I find it funny that the UFL would want Vick for publicity, given Vick's reputation.
Posted by JBlake 8 years ago
JBlake
That would indeed be a viable stance, patsox. I think you should go for it.
Posted by patsox834 8 years ago
patsox834
I'm tempted to argue that Vick shouldn't be allowed to play football *anywhere.*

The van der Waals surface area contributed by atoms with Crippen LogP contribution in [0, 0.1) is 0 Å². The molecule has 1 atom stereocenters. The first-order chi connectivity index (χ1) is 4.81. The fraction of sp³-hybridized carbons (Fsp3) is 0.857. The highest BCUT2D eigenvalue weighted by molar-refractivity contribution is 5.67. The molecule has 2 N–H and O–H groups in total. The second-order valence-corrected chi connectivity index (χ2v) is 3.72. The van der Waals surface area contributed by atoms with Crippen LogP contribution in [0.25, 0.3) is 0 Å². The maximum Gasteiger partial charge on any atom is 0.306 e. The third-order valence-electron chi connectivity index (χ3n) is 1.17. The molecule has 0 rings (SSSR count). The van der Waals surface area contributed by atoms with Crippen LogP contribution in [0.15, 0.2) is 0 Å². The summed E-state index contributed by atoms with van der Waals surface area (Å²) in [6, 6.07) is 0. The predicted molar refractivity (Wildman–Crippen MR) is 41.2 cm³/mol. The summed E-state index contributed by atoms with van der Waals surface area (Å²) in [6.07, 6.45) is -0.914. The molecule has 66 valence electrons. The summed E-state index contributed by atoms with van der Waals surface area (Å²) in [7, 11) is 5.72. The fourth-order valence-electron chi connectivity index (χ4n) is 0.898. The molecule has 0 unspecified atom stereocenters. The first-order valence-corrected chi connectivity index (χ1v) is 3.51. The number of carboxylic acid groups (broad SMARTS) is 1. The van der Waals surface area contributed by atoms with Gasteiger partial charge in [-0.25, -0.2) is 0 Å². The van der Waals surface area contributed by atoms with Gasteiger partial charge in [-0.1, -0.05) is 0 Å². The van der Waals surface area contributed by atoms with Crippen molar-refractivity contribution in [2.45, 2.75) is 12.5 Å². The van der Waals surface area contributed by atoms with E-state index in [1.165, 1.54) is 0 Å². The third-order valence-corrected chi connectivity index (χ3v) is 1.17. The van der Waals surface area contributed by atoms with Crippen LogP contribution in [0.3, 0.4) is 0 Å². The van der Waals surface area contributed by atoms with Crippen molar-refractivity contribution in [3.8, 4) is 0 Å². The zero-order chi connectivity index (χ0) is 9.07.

4 votes have been placed for this debate. Showing 1 through 4 records.
Vote Placed by tribefan011 8 years ago
tribefan011
Crazy4Steelers07patsox834Tied
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Vote Placed by patsox834 8 years ago
patsox834
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Vote Placed by Crazy4Steelers07 8 years ago
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Vote Placed by Levin 8 years ago
Levin
Crazy4Steelers07patsox834Tied